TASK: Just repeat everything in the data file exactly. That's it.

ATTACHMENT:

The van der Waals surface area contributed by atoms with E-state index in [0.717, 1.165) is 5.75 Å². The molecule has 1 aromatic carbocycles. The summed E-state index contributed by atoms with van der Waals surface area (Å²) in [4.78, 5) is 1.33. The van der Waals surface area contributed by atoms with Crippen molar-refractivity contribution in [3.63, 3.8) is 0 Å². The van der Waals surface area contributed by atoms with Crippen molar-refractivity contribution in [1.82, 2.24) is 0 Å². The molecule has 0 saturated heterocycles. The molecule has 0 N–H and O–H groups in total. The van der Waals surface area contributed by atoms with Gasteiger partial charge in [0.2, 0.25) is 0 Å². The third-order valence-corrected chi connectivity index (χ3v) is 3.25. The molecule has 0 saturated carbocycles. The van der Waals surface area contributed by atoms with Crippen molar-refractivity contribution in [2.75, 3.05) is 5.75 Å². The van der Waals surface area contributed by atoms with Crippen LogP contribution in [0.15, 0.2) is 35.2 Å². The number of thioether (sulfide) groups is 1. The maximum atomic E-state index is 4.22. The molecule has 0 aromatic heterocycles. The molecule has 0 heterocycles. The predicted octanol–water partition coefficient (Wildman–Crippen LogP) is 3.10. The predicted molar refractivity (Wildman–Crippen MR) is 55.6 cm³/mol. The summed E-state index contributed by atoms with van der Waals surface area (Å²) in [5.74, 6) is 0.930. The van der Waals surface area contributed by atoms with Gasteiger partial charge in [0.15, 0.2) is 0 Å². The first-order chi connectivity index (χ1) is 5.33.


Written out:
The van der Waals surface area contributed by atoms with E-state index in [0.717, 1.165) is 5.75 Å². The molecule has 1 aromatic carbocycles. The summed E-state index contributed by atoms with van der Waals surface area (Å²) in [4.78, 5) is 1.33. The van der Waals surface area contributed by atoms with Crippen molar-refractivity contribution in [3.63, 3.8) is 0 Å². The van der Waals surface area contributed by atoms with Crippen molar-refractivity contribution in [1.82, 2.24) is 0 Å². The molecule has 0 saturated heterocycles. The molecule has 0 N–H and O–H groups in total. The van der Waals surface area contributed by atoms with Gasteiger partial charge in [0.2, 0.25) is 0 Å². The third-order valence-corrected chi connectivity index (χ3v) is 3.25. The molecule has 0 saturated carbocycles. The van der Waals surface area contributed by atoms with Crippen molar-refractivity contribution in [2.75, 3.05) is 5.75 Å². The van der Waals surface area contributed by atoms with Crippen LogP contribution in [0.15, 0.2) is 35.2 Å². The number of thioether (sulfide) groups is 1. The maximum atomic E-state index is 4.22. The molecule has 0 aromatic heterocycles. The molecule has 0 heterocycles. The predicted octanol–water partition coefficient (Wildman–Crippen LogP) is 3.10. The predicted molar refractivity (Wildman–Crippen MR) is 55.6 cm³/mol. The summed E-state index contributed by atoms with van der Waals surface area (Å²) in [5.74, 6) is 0.930. The van der Waals surface area contributed by atoms with Gasteiger partial charge in [0.15, 0.2) is 0 Å². The first-order chi connectivity index (χ1) is 5.33.